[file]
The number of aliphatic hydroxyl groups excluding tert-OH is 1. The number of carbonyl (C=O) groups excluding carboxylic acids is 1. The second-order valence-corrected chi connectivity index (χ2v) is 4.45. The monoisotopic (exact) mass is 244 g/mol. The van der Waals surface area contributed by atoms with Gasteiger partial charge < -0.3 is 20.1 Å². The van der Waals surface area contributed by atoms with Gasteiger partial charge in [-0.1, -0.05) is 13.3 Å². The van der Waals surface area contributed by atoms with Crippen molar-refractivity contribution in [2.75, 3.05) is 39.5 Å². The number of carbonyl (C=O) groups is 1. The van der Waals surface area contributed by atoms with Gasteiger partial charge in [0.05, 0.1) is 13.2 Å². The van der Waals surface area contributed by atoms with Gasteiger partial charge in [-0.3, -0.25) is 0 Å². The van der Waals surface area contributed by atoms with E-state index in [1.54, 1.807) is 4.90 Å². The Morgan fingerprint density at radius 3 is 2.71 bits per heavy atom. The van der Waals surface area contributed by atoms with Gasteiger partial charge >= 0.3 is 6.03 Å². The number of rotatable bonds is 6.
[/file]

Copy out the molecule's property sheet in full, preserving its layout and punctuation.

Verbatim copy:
The number of aliphatic hydroxyl groups excluding tert-OH is 1. The number of carbonyl (C=O) groups excluding carboxylic acids is 1. The second-order valence-corrected chi connectivity index (χ2v) is 4.45. The monoisotopic (exact) mass is 244 g/mol. The van der Waals surface area contributed by atoms with Gasteiger partial charge < -0.3 is 20.1 Å². The van der Waals surface area contributed by atoms with Gasteiger partial charge in [-0.1, -0.05) is 13.3 Å². The van der Waals surface area contributed by atoms with Crippen molar-refractivity contribution in [2.75, 3.05) is 39.5 Å². The number of carbonyl (C=O) groups is 1. The van der Waals surface area contributed by atoms with Gasteiger partial charge in [0.05, 0.1) is 13.2 Å². The van der Waals surface area contributed by atoms with Gasteiger partial charge in [-0.3, -0.25) is 0 Å². The van der Waals surface area contributed by atoms with E-state index in [1.54, 1.807) is 4.90 Å². The Morgan fingerprint density at radius 3 is 2.71 bits per heavy atom. The van der Waals surface area contributed by atoms with Gasteiger partial charge >= 0.3 is 6.03 Å². The number of rotatable bonds is 6.